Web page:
Public Offering

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Related to Public Offerings: Going Public

Public Offering

An issue of Securities offered for sale to the public.

A business can raise capital for its enterprise through the sale of securities, which include stocks, bonds, notes, debentures, or other documents that represent a share in the company or a debt owed by the company. When a company proceeds to issue the securities, it is called an offering.

There are two types of offering: private and public. A private offering is made to a limited number of persons who are so well-informed about the affairs of the company that the company does not need to file a registration statement with the state or federal government. In contrast, a public offering is made to the public at large and is governed by federal and state regulations.

Until the 1930s the public offering of securities was subject to minimal regulation. Investors had no reliable way of knowing whether the information they received about a public offering was correct and complete. Because of the lack of regulation, fraudulent public offerings were common, leading to the sale of worthless stock.

The Securities Act of 1933 (15 U.S.C.A. § 77a et seq.), enacted after the Stock Market crash of 1929 and the resulting Great Depression, set in place rules and regulations for public offerings of securities in interstate commerce or through the mails. Before a public offering can be made, a company must file with the Securities and Exchange Commission a registration statement containing financial and other data, including the price at which shares will be offered to the public, commissions paid to those who underwrite the security, and any options to purchase that have been issued.

In addition to requiring the filing of a registration statement, the Securities Act of 1933 makes it unlawful to mail or transmit in interstate commerce any security for the purpose of sale or delivery unless it is preceded or accompanied by a prospectus (a written statement of information about the public offering) that fully discloses all material facts regarding the investment, including the financial status of the enterprise. Material facts are those that are necessary to enable a purchaser to weigh the advantages and disadvantages of the investment. The balance sheet contained in the prospectus must accurately reflect the financial status of the issuing company and should include its assets and liabilities.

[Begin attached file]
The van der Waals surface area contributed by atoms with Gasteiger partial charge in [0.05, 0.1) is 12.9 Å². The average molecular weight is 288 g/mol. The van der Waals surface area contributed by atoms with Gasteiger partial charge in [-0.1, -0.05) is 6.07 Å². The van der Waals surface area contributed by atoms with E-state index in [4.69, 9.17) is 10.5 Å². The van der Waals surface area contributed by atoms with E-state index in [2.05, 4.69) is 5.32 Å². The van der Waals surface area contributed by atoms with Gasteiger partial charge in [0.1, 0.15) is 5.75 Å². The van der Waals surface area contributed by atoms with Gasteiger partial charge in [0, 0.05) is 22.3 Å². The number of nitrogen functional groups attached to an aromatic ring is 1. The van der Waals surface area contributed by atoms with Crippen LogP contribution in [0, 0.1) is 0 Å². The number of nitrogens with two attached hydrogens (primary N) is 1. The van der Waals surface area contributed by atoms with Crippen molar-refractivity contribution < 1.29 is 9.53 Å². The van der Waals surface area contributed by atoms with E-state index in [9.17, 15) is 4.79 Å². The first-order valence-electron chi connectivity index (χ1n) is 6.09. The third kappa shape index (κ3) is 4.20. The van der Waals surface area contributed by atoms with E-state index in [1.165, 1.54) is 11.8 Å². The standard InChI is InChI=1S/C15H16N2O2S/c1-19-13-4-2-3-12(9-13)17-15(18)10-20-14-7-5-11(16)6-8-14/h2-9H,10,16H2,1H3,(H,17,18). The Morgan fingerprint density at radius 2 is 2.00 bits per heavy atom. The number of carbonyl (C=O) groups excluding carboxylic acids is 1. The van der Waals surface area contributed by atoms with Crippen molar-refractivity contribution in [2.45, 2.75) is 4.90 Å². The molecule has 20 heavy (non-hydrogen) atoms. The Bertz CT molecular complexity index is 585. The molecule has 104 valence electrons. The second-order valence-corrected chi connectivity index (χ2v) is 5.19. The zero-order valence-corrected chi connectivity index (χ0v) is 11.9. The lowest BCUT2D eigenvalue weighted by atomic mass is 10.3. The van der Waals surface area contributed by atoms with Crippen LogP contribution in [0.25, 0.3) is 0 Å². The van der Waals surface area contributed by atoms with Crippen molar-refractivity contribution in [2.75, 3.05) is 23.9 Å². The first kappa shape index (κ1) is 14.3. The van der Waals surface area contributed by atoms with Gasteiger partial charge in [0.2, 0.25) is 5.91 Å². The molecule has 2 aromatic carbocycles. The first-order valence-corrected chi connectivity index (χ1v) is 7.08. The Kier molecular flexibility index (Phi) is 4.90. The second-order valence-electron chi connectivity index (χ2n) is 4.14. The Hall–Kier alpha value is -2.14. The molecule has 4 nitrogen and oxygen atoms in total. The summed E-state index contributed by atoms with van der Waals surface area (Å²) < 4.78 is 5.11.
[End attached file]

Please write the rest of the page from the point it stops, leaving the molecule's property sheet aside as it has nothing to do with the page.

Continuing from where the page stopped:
Unless a company files a registration statement that is then approved by the commission, it cannot legally make the public offering. Registration of the securities does not imply that the commission has approved the issue or that it has found the registration disclosures to be accurate. It does mean that persons filing false or incomplete information with the commission subject themselves to the risk of fine or imprisonment or both. Additionally, those persons connected with making a false or incomplete registration statement or prospectus may be liable for damages to purchasers of the securities.

Intrastate securities (those not publicly offered in interstate commerce) are governed by the laws of the state in which the stock is traded. State control of intrastate securities traffic does not conflict with federal regulation of interstate transactions. Most states have enacted blue sky laws, which regulate public offerings in a manner similar to federal securities legislation. These state laws get their name from their attempt to stop the sale of stock in fraudulent and speculative enterprises that have nothing to offer but blue sky. Many states require registration of securities before a public offering can be made. If the business seems likely to commit fraudulent acts involving prospective purchasers of its securities, state registration will be denied, and the public offering will not be allowed to go forward.

West's Encyclopedia of American Law, edition 2. Copyright 2008 The Gale Group, Inc. All rights reserved.
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According to the Istanbul Stock Exchange (IMKB) data, Turkey held only one public offering in 2009 worth of 6 million USD while Korea held 69 public offerings worth of 2.6 billion USD and companies in Poland held 36 public offerings for their shares worth of 2.2 billion USD.
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of Economics, Finance, and Global Business, William Paterson University), Pricing and Performance of Initial Public Offerings in the United States is a timely discussion of newly emerging financial markets and investment strategies.
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From the standpoint of execution, Rule 144A offerings resemble underwritten public offerings, in that an investment bank or syndicate of investment banks, acting as the initial purchaser of the offering, purchases the securities from the company and then resells the securities to investors at a higher price, retaining the difference, which represents the commission or "discount" earned by the bank or banks for their services.
Not surprisingly, there has been a surge of interest in DPOs in the past year or two, according to Gwendolyn Field, co-owner of Drew Field Direct Public Offerings, a DPO advisory firm in San Francisco.
Jan Tumlir: I just read Howard's piece for the catalogue ("From My Institution to Yours"), and it occurred to me that citing Mike Kelley at the start of the essay serves to establish a link between "Public Offerings" and "Helter Skelter," where Mike was clearly an artistic presence.
S status is terminated by the public offering; the entity ceases to be a qualified small business corporation.
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